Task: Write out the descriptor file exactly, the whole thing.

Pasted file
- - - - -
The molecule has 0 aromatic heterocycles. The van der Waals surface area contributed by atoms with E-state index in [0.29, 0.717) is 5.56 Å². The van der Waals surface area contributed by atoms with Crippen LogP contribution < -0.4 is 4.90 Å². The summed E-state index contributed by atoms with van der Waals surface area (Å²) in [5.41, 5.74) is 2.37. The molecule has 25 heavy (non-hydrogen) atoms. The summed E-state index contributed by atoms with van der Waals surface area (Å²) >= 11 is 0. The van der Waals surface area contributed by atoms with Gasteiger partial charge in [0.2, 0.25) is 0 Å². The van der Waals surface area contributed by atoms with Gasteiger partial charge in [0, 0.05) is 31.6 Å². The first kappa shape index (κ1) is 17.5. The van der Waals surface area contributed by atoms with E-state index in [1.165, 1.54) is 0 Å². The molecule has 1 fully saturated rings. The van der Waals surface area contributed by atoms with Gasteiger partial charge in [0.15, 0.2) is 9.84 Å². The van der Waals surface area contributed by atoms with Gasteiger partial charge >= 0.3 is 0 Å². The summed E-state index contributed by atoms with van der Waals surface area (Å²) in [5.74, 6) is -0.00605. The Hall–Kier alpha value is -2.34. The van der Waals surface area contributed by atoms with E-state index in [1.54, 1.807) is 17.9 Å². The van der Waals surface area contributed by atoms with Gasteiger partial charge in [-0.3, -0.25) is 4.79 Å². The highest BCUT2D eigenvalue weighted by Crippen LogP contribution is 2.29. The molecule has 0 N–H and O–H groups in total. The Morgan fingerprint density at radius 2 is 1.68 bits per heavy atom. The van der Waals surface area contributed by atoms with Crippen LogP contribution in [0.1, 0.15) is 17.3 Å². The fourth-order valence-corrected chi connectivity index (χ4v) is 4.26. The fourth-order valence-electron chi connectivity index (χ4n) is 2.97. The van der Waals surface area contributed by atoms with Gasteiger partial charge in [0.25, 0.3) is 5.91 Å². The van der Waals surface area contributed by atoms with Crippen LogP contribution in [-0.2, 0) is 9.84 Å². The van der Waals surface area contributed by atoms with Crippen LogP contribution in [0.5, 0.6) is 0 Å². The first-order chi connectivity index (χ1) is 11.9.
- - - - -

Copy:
The molecule has 0 aromatic heterocycles. The van der Waals surface area contributed by atoms with E-state index in [0.29, 0.717) is 5.56 Å². The van der Waals surface area contributed by atoms with Crippen LogP contribution < -0.4 is 4.90 Å². The summed E-state index contributed by atoms with van der Waals surface area (Å²) in [5.41, 5.74) is 2.37. The molecule has 25 heavy (non-hydrogen) atoms. The summed E-state index contributed by atoms with van der Waals surface area (Å²) >= 11 is 0. The van der Waals surface area contributed by atoms with Gasteiger partial charge in [0.2, 0.25) is 0 Å². The van der Waals surface area contributed by atoms with Gasteiger partial charge in [0, 0.05) is 31.6 Å². The first kappa shape index (κ1) is 17.5. The van der Waals surface area contributed by atoms with E-state index in [1.165, 1.54) is 0 Å². The molecule has 1 fully saturated rings. The van der Waals surface area contributed by atoms with Gasteiger partial charge in [0.15, 0.2) is 9.84 Å². The van der Waals surface area contributed by atoms with Gasteiger partial charge >= 0.3 is 0 Å². The summed E-state index contributed by atoms with van der Waals surface area (Å²) in [5.74, 6) is -0.00605. The Hall–Kier alpha value is -2.34. The van der Waals surface area contributed by atoms with E-state index in [1.54, 1.807) is 17.9 Å². The van der Waals surface area contributed by atoms with Gasteiger partial charge in [-0.3, -0.25) is 4.79 Å². The highest BCUT2D eigenvalue weighted by Crippen LogP contribution is 2.29. The molecule has 0 N–H and O–H groups in total. The Morgan fingerprint density at radius 2 is 1.68 bits per heavy atom. The van der Waals surface area contributed by atoms with Crippen LogP contribution in [0.1, 0.15) is 17.3 Å². The fourth-order valence-corrected chi connectivity index (χ4v) is 4.26. The fourth-order valence-electron chi connectivity index (χ4n) is 2.97. The van der Waals surface area contributed by atoms with Gasteiger partial charge in [0.25, 0.3) is 5.91 Å². The van der Waals surface area contributed by atoms with Crippen LogP contribution in [-0.2, 0) is 9.84 Å². The van der Waals surface area contributed by atoms with Crippen LogP contribution in [0.5, 0.6) is 0 Å². The first-order chi connectivity index (χ1) is 11.9.